Here at Border Criminologies we are creating an archive of UK immigration detention. This archive, which we will initially digitise, but hope eventually to house in a physical collection, will collect a range of types of material culture produced by and about detention. The kinds of items we are collating include: music CDs, detainee letters, artwork, photographs, life histories, cookbooks, copies of official regulations, and other documentation.
As the collection grows, we will scan items and make them freely available on our website. There they will join other forms of evidence and debate, such as blog posts, podcasts, academic reports, and, soon, a public access SSRN journal. Standing alongside these more traditional forms of academic output, we believe that the items produced by detainees and in detention offer a particular perspective on this form of custody.
As Gillian Whitlock noted in her account of a similar collection held by the Queensland University library, items produced in detention can be interpreted in many ways. On the one hand, they offer an enduring reminder of people’s creativity, even during periods of great uncertainty and distress. In their physicality, they make real the detention experience, reminding us of the people working and living in these places. The different things produced by detainees might reveal aspects of detention and border control that others have not considered.
In the items in our collection, we catch a glimpse of cultural exchange, as men and women share craft techniques and designs, teaching one another origami, talking about landscapes and music from their pasts (and presents). Arts and crafts teachers play a role in this exchange, bringing in equipment, trying out new techniques, offering a space for creative expression. Items created in conjunction with others, such as the music CDs by Music in Detention, remind us of the scope for cooperation across walls. Although tie-dyed t-shirts cannot help resolve immigration matters, nor can mosaics or beaded key rings, each of these items, and the thousands of others produced in detention, reveal the everyday ways in which men and women try to cope, pass time, and make friends.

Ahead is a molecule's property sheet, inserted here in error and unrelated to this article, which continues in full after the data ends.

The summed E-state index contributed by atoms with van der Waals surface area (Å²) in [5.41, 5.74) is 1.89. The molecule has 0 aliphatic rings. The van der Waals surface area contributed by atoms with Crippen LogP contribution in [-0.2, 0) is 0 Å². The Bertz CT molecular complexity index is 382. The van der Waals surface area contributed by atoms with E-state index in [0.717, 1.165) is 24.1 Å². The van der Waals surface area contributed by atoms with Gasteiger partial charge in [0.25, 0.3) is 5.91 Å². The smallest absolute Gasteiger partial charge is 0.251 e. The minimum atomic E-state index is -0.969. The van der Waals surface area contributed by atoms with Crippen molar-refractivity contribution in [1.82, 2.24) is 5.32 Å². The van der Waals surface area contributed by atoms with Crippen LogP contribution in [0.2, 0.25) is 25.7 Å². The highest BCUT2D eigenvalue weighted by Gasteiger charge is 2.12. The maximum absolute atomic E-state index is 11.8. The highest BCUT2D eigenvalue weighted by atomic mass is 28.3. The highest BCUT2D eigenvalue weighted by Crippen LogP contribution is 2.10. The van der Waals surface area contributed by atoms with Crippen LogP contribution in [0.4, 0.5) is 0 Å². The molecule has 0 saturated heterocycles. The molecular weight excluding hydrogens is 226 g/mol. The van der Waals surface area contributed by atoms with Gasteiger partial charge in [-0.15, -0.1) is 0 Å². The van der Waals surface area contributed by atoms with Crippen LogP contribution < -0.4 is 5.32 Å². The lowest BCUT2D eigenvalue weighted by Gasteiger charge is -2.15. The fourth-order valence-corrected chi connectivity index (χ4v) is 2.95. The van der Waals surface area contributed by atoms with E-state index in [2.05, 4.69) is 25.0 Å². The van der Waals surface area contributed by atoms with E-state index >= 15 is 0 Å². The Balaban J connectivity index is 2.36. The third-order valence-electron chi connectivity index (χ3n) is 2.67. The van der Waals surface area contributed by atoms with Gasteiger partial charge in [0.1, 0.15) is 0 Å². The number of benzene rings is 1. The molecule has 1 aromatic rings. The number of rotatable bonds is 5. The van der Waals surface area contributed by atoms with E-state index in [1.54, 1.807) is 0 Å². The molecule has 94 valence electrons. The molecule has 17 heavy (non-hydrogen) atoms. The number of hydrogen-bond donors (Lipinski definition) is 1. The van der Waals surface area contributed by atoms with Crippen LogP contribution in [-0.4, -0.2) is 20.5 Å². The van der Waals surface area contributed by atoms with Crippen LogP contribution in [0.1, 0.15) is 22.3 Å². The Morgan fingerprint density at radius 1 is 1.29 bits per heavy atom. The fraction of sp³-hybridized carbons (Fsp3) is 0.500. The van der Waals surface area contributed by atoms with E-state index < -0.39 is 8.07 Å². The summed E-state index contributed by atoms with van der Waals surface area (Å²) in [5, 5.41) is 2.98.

Criminologists have not traditionally been all that interested in or at ease with material culture. We are far more used to interpreting words than objects. In putting the archive together, we hope to encourage criminologists and other researchers to consider the sorts of everyday items that are produced in spaces of confinement, including the connections these materials have to issues of identity, agency, and resistance in everyday life.
We hope that in building an archive we can engage with a range of groups and organisations within and outside immigration removal centres (IRCs), along with detainees. This collection will, we believe, be a useful resource for future researchers, as well as for those interested in life in detention in the present. If you have items you’d like to contribute, please contact us at email@example.com or via post.
How to cite this blog post (Harvard style):
Border Criminologies (2014) Archiving Detention: Learning from Material Culture. Available at:(Accessed [date]).